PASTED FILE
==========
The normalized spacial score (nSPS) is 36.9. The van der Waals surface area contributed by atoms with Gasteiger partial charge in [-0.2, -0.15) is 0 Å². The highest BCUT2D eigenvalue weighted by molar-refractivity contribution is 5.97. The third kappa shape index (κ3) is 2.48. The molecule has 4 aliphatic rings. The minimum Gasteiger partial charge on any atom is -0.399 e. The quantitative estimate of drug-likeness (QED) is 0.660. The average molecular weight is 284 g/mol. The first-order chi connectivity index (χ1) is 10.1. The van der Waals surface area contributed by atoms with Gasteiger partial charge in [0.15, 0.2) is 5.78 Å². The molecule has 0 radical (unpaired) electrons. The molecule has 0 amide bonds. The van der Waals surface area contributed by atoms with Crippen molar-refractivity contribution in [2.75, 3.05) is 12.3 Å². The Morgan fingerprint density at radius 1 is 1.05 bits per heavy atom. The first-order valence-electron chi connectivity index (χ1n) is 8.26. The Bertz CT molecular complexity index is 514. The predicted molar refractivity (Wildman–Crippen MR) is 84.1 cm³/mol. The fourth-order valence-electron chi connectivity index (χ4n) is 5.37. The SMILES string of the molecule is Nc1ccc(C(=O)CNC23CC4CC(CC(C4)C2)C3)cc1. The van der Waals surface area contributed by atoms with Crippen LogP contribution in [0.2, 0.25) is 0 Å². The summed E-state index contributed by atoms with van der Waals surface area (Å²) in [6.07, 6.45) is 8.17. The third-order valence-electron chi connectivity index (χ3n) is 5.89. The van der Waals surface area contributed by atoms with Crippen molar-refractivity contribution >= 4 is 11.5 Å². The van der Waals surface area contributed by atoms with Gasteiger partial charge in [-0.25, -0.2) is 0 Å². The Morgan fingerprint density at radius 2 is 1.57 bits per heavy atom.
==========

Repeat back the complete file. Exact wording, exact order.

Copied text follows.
The normalized spacial score (nSPS) is 36.9. The van der Waals surface area contributed by atoms with Gasteiger partial charge in [-0.2, -0.15) is 0 Å². The highest BCUT2D eigenvalue weighted by molar-refractivity contribution is 5.97. The third kappa shape index (κ3) is 2.48. The molecule has 4 aliphatic rings. The minimum Gasteiger partial charge on any atom is -0.399 e. The quantitative estimate of drug-likeness (QED) is 0.660. The average molecular weight is 284 g/mol. The first-order chi connectivity index (χ1) is 10.1. The van der Waals surface area contributed by atoms with Gasteiger partial charge in [0.15, 0.2) is 5.78 Å². The molecule has 0 radical (unpaired) electrons. The molecule has 0 amide bonds. The van der Waals surface area contributed by atoms with Crippen molar-refractivity contribution in [2.75, 3.05) is 12.3 Å². The Morgan fingerprint density at radius 1 is 1.05 bits per heavy atom. The first-order valence-electron chi connectivity index (χ1n) is 8.26. The Bertz CT molecular complexity index is 514. The predicted molar refractivity (Wildman–Crippen MR) is 84.1 cm³/mol. The fourth-order valence-electron chi connectivity index (χ4n) is 5.37. The SMILES string of the molecule is Nc1ccc(C(=O)CNC23CC4CC(CC(C4)C2)C3)cc1. The van der Waals surface area contributed by atoms with Crippen LogP contribution in [0.2, 0.25) is 0 Å². The summed E-state index contributed by atoms with van der Waals surface area (Å²) in [6.07, 6.45) is 8.17. The third-order valence-electron chi connectivity index (χ3n) is 5.89. The van der Waals surface area contributed by atoms with Crippen molar-refractivity contribution >= 4 is 11.5 Å². The van der Waals surface area contributed by atoms with Gasteiger partial charge in [-0.25, -0.2) is 0 Å². The Morgan fingerprint density at radius 2 is 1.57 bits per heavy atom.